This Friday to mark the beginning of Hispanic Heritage Month. Google Doodle In memory of Luisa Moreno, an inspirational Guatemalan labor organizer, journalist and activist who united Spanish-speaking communities and fought for better working conditions.
The doodle depicts doves flying from Moreno’s megaphone, symbolizing his message of peace and justice. Then behind her, you see a figure linking arms of men and women, one of whom is holding a balance scale, representing her commitment to equality. The image was painted by a Guatemalan artist Juliet Menendez,
“On visiting my grandmother for the last time in Guadalajara, Mexico, in the 1980s, I requested that we use a taxi instead of the local bus. She refused and told me ‘We travel with people.’ This experience of traveling on crowded buses with ‘the people’ allowed me to better see and understand the plight of people in Latin America,” Moreno’s granddaughter, Mytheil Playford, told Google. “I have hope “That this doodle will teach more people about Luisa’s story and her dedication to improving the lives of many people.”
Lucia Moreno Estate via Google
Born “Blanca Rosa López Rodríguez” in 1907 to a prominent Guatemalan family, Moreno changed her name to protect her family from her political endeavors.
Upon returning to Guatemala, Moreno began her activism, advocating for women’s rights and successfully overturning restrictions preventing them from attending universities.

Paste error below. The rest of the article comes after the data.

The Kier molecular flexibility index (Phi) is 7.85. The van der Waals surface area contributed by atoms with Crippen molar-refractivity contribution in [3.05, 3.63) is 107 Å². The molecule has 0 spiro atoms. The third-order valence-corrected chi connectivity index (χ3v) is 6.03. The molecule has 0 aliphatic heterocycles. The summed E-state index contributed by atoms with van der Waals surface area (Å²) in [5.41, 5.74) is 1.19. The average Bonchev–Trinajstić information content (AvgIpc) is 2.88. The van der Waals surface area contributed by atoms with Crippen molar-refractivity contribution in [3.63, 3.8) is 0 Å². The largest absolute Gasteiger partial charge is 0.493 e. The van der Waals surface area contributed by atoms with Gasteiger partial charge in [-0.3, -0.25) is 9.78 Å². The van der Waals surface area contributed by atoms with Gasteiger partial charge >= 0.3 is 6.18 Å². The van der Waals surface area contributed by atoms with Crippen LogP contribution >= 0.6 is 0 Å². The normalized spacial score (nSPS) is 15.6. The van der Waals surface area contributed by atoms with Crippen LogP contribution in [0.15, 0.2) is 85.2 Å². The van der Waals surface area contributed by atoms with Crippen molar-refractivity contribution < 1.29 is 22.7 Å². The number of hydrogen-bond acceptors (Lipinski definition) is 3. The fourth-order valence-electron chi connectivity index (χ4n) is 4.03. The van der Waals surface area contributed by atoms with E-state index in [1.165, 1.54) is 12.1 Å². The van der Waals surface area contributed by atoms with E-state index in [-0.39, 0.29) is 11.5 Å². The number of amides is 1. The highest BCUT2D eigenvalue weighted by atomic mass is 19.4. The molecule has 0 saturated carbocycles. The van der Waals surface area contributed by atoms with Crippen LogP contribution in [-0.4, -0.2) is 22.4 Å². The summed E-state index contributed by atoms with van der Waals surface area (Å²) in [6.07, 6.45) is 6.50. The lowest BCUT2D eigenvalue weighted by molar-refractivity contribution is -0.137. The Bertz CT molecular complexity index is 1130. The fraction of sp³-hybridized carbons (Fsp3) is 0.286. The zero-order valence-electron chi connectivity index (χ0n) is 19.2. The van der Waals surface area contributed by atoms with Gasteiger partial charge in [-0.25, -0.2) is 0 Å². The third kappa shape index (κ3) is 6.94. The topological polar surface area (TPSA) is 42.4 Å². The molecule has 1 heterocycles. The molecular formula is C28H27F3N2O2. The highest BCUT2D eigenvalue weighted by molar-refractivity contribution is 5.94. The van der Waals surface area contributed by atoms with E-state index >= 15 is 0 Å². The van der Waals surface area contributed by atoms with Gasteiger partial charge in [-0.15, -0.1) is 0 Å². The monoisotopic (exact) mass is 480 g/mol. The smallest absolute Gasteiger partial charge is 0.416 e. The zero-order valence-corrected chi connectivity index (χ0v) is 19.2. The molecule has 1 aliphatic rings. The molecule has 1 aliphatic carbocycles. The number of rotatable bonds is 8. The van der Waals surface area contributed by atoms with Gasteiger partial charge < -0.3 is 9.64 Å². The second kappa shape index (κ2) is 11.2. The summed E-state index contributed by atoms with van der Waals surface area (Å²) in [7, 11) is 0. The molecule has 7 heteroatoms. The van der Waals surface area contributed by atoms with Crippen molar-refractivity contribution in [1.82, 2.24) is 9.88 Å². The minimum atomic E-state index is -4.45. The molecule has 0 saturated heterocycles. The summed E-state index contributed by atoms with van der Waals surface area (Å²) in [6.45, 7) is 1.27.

In 1928, she moved to New York City in search of a better life.
In New York, he began working in a garment factory, where he witnessed the harsh reality of labor in America: low pay, long hours, and rampant non-white discrimination.
During the Great Depression in the 1930s, Moreno joined the Communist Party, dedicated to workplace reform and women’s rights.
Moreno emerged as a powerful labor activist, to the extent that the Guatemalan immigrant received a deportation order in 1950 and went back to Latin America. However, he continued his work as an activist in Cuba, Mexico and Guatemala.
Why did Luisa Moreno change her name?
Luisa Moreno changed her name to protect her family from the potential consequences of her political activities as a labor organizer and activist.
Luisa Moreno was born Blanca Rosa López Rodríguez to a prominent Guatemalan family. She changed her name in the 1930s when she began her work as a labor organizer and activist. She did this to protect her family from the potential consequences of her political activities.
At the time, Guatemala was under a dictatorship, and labor organizers and activists were often targeted by the government. Moreno’s family did not approve of her political work, and she feared that they would be retaliated against if her true identity was known.
By changing her name, Moreno was able to continue her work without putting her family at risk. She became a leading figure in the Latino civil rights movement, and her work helped to improve the lives of millions of people.
In addition to protecting her family, Moreno may have also changed her name to reflect her new identity as a labor organizer and activist. She saw herself as a representative of the working class, and she wanted to have a name that was more relatable to the people she was fighting for.
Moreno’s name change is a reminder of the sacrifices that many activists make in order to fight for social justice. She was willing to risk her own safety and the safety of her family in order to make the world a better place.
She Passed away In 1992 in Guatemala City at the age of 86.